Analysis of Domestication Loci in Wild Rice Populations

Hasan S, Furtado A, and Henry R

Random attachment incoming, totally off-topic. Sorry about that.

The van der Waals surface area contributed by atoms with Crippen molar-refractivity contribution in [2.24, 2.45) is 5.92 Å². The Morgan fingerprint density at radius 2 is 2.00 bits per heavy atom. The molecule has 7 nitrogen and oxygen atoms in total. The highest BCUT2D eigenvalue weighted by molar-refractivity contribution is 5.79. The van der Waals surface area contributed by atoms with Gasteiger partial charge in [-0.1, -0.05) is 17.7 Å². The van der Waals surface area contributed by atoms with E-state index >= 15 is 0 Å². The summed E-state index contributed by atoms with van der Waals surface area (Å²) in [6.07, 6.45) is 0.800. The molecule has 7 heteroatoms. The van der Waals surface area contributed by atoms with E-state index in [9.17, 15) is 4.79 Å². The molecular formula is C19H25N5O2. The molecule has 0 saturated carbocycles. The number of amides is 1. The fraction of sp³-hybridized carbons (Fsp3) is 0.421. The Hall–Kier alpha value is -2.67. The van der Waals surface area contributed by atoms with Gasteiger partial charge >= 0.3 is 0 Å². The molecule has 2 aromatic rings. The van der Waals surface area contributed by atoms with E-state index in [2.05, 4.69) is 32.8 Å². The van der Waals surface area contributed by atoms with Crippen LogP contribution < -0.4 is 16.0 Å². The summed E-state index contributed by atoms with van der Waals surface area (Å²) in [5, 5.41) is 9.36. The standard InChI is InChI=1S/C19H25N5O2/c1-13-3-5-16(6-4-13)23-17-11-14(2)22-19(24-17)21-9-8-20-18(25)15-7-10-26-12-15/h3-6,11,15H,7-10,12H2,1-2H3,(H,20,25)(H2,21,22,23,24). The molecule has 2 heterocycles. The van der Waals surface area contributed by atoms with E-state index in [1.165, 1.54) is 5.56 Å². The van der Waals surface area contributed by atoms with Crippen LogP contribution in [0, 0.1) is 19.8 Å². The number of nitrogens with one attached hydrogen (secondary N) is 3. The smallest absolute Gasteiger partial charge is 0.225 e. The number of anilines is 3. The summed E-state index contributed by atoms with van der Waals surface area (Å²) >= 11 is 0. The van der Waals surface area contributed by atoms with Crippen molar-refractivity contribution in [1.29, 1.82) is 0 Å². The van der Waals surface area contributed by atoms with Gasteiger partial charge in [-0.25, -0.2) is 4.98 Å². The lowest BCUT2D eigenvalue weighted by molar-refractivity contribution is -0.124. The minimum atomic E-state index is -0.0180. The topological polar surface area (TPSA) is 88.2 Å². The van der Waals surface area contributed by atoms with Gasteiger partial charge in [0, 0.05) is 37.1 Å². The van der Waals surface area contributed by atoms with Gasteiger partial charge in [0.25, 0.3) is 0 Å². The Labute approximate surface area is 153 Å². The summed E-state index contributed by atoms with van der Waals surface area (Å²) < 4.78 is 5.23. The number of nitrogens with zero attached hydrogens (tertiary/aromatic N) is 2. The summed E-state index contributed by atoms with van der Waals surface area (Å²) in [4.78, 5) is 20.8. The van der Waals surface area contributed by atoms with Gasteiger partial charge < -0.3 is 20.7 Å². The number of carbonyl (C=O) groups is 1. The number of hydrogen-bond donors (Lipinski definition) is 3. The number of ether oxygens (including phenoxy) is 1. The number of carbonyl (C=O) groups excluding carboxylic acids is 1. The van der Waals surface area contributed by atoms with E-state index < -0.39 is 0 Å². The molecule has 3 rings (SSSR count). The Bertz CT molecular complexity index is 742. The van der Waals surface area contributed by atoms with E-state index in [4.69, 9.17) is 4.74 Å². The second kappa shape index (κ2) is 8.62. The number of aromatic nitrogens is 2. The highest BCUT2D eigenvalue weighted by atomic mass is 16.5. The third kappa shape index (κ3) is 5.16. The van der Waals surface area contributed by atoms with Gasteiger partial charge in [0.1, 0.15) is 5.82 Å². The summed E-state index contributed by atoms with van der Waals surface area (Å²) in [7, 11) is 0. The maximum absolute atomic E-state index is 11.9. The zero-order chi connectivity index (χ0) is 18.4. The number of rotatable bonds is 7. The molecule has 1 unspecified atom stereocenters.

The domestication syndrome is defined as a collection of domestication-related traits that have undergone permanent genetic changes during the domestication of cereals. Australian wild rice populations have not been exposed to gene flow from domesticated rice populations. A high level of natural variation of the sequences at domestication loci (e.g., seed shattering, awn development, and grain size) was found in Australian AA genome wild rice from the primary gene pool of rice. This natural variation is much higher than that found in Asian cultivated rice and wild Asian rice populations. The Australian Oryza meridionalis populations exhibit a high level of homozygous polymorphisms relative to domesticated rice, inferring the fixation of distinct wild and domesticated alleles. Alleles of the seed shattering genes (SH4/SHA1 and OsSh1/SH1) present in the shattering-prone O. meridionalis populations are likely to be functional, while the dysfunctional alleles of these seed shattering genes are found in domesticated rice. This confirms that unlike Asian wild rice populations, Australian wild rice populations have remained genetically isolated from domesticated rice, retaining pre-domestication alleles in their wild populations that uniquely allow the impact of domestication on the rice genome to be characterized. This study also provides key information about the domestication loci in Australian wild rice populations that will be valuable in the utilization of these genetic resources in crop improvement and de novo domestication.